|Photo taken from Goodreads|
Publisher: Delacorte Press
"BROOKLYN: Andi Alpers is on the edge. She’s angry at her father for leaving, angry at her mother for not being able to cope, and heartbroken by the loss of her younger brother, Truman. Rage and grief are destroying her. And she’s about to be expelled from Brooklyn Heights’ most prestigious private school when her father intervenes. Now Andi must accompany him to Paris for winter break.
PARIS: Alexandrine Paradis lived over two centuries ago. She dreamed of making her mark on the Paris stage, but a fateful encounter with a doomed prince of France cast her in a tragic role she didn’t want—and couldn’t escape.
Two girls, two centuries apart. One never knowing the other. But when Andi finds Alexandrine’s diary, she recognizes something in her words and is moved to the point of obsession. There’s comfort and distraction for Andi in the journal’s antique pages—until, on a midnight journey through the catacombs of Paris, Alexandrine’s words transcend paper and time, and the past becomes suddenly, terrifyingly present. "
This is not a mere time travel novel. Yes, the past and the present parallel each other in this book, but that is not the main focus - it's the revolution that takes place within the characters' lives. Both Andi and Alexandrine are wounded artists - Andi struggling emotionally because of the death of her younger brother, Truman, her mother's descent into insanity, and her father's indifference and ignorance of his daughter's plight. Because of this, her performance in school has suffered that gets her father concerned about her academic future as she was tested to be a genius when she was younger - her father being a scientist, putting premium on intellect rather than emotion. Alexandrine, on the other hand, deals with a million troubles - poverty, a lack of promising opportunities to showcase her talent on the Paris stage, and a burgeoning French revolution among other things. Both girls channel their hurt and through their art - music and acting respectively - both flawed artists who try to come to terms with their lives, Andi with accepting what has happened, and Alexandrine with finally realizing the significance of loving another human being other than herself and putting the happiness of another person before hers. This premise is so skillfully written that readers would find themselves drawn into these girls' worlds, empathizing and sympathizing every step of the way.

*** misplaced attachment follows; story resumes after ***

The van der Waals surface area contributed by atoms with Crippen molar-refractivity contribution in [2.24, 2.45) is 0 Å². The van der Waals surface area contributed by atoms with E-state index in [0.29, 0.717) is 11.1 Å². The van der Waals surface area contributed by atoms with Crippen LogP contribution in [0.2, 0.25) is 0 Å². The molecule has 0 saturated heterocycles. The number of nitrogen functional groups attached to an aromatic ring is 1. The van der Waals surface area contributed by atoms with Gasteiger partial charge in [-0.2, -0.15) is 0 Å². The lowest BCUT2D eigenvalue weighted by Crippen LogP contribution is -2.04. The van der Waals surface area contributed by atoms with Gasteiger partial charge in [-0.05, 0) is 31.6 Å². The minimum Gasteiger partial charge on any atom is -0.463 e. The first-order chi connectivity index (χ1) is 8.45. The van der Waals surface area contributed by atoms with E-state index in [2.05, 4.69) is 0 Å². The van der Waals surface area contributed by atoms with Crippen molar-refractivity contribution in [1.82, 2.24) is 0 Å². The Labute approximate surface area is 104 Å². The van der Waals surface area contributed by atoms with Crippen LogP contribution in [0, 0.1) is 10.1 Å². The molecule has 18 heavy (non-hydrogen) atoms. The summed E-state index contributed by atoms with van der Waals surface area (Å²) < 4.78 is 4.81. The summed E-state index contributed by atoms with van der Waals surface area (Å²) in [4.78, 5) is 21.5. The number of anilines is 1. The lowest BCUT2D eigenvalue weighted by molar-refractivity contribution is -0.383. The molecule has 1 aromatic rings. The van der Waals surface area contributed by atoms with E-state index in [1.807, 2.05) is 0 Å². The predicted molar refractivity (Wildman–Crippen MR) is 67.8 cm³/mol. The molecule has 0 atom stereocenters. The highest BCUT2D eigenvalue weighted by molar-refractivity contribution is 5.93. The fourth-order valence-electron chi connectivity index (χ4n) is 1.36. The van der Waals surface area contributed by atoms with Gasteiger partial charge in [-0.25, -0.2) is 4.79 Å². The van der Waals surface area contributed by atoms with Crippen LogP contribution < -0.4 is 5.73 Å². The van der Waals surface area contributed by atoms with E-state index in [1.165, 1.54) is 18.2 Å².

Another striking detail is the use of real-life historical events and personalities in order to create a more credible narrative that has chapters set in the French Revolution. The blending of fact and fiction is so seamless and almost indistinguishable that a reader not very well acquainted with that particular time in French history would be tricked into accepting every historical detail in this book as real and not tampered with.
This story is mostly narrated by Andi, and that narration showed a progression from downright gloomy and despairing, to hopeful and optimistic. Peppered with sarcastic quips one expects from a jaded teenager, the narrative's voice can be classified as a consistent portrayal of a real teenager's way of speaking and storytelling. However, other chapters are narrated through journal entries written by Alexandrine that adapts a dated voice that captures a reader's expectation of how a young woman in the old French world would speak.
One would note, however, that Andi's way of speaking during her time in France seemed too 'American' in that although it was understood that her conversations with the French were already translated to English, the nuances and idioms of typical French language were not present in the translations. Some reviews showed this to be inexcusable, I found this considerate. Why? As a book of young adult fiction, this would obviously be read by a younger audience and they like a more straightforward presentation of a narrative, rather than wading through tall grasses of vague 'translated' French to English conversations.
Simply put, this is a great book.